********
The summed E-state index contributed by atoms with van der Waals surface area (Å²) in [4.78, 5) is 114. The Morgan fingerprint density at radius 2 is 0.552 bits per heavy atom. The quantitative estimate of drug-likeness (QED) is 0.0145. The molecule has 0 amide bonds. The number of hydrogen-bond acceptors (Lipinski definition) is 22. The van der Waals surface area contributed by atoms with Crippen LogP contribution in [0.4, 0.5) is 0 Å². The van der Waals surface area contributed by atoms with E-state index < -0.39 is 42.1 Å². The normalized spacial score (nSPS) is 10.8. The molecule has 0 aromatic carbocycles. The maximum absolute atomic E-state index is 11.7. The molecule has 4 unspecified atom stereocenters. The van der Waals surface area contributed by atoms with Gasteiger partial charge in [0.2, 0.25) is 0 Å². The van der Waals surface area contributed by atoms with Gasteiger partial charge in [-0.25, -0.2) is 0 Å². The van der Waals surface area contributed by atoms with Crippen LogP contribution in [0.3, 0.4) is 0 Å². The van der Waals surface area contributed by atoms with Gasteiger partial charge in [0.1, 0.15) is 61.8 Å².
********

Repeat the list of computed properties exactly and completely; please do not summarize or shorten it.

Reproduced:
The summed E-state index contributed by atoms with van der Waals surface area (Å²) in [4.78, 5) is 114. The Morgan fingerprint density at radius 2 is 0.552 bits per heavy atom. The quantitative estimate of drug-likeness (QED) is 0.0145. The molecule has 0 amide bonds. The number of hydrogen-bond acceptors (Lipinski definition) is 22. The van der Waals surface area contributed by atoms with Crippen LogP contribution in [0.4, 0.5) is 0 Å². The van der Waals surface area contributed by atoms with E-state index < -0.39 is 42.1 Å². The normalized spacial score (nSPS) is 10.8. The molecule has 0 aromatic carbocycles. The maximum absolute atomic E-state index is 11.7. The molecule has 4 unspecified atom stereocenters. The van der Waals surface area contributed by atoms with Gasteiger partial charge in [0.2, 0.25) is 0 Å². The van der Waals surface area contributed by atoms with Gasteiger partial charge in [-0.25, -0.2) is 0 Å². The van der Waals surface area contributed by atoms with Crippen LogP contribution in [0.3, 0.4) is 0 Å². The van der Waals surface area contributed by atoms with Gasteiger partial charge in [0.1, 0.15) is 61.8 Å².